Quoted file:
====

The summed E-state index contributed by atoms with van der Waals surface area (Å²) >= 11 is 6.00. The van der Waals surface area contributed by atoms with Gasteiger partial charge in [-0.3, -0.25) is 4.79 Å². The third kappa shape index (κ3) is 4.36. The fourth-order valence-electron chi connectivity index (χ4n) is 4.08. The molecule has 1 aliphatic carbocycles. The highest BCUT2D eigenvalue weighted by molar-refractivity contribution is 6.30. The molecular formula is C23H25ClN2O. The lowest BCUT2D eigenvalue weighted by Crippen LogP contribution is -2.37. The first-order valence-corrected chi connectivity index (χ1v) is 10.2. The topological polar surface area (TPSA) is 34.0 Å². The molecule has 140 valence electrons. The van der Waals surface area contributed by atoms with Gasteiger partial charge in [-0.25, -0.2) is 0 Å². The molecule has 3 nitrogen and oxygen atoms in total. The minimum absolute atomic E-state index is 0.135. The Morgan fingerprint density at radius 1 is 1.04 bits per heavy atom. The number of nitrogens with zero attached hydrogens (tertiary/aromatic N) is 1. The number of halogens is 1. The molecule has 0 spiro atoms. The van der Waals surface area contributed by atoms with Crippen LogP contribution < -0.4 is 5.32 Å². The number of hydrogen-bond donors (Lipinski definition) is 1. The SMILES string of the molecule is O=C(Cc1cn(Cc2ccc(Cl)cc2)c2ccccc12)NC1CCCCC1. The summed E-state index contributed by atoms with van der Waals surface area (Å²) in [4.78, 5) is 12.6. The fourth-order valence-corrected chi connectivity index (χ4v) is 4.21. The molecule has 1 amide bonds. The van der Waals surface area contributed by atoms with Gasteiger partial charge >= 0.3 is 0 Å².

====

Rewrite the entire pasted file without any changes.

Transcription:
The summed E-state index contributed by atoms with van der Waals surface area (Å²) >= 11 is 6.00. The van der Waals surface area contributed by atoms with Gasteiger partial charge in [-0.3, -0.25) is 4.79 Å². The third kappa shape index (κ3) is 4.36. The fourth-order valence-electron chi connectivity index (χ4n) is 4.08. The molecule has 1 aliphatic carbocycles. The highest BCUT2D eigenvalue weighted by molar-refractivity contribution is 6.30. The molecular formula is C23H25ClN2O. The lowest BCUT2D eigenvalue weighted by Crippen LogP contribution is -2.37. The first-order valence-corrected chi connectivity index (χ1v) is 10.2. The topological polar surface area (TPSA) is 34.0 Å². The molecule has 140 valence electrons. The van der Waals surface area contributed by atoms with Gasteiger partial charge in [-0.25, -0.2) is 0 Å². The molecule has 3 nitrogen and oxygen atoms in total. The minimum absolute atomic E-state index is 0.135. The Morgan fingerprint density at radius 1 is 1.04 bits per heavy atom. The number of nitrogens with zero attached hydrogens (tertiary/aromatic N) is 1. The number of halogens is 1. The molecule has 0 spiro atoms. The van der Waals surface area contributed by atoms with Crippen LogP contribution < -0.4 is 5.32 Å². The number of hydrogen-bond donors (Lipinski definition) is 1. The SMILES string of the molecule is O=C(Cc1cn(Cc2ccc(Cl)cc2)c2ccccc12)NC1CCCCC1. The summed E-state index contributed by atoms with van der Waals surface area (Å²) in [4.78, 5) is 12.6. The fourth-order valence-corrected chi connectivity index (χ4v) is 4.21. The molecule has 1 amide bonds. The van der Waals surface area contributed by atoms with Gasteiger partial charge >= 0.3 is 0 Å².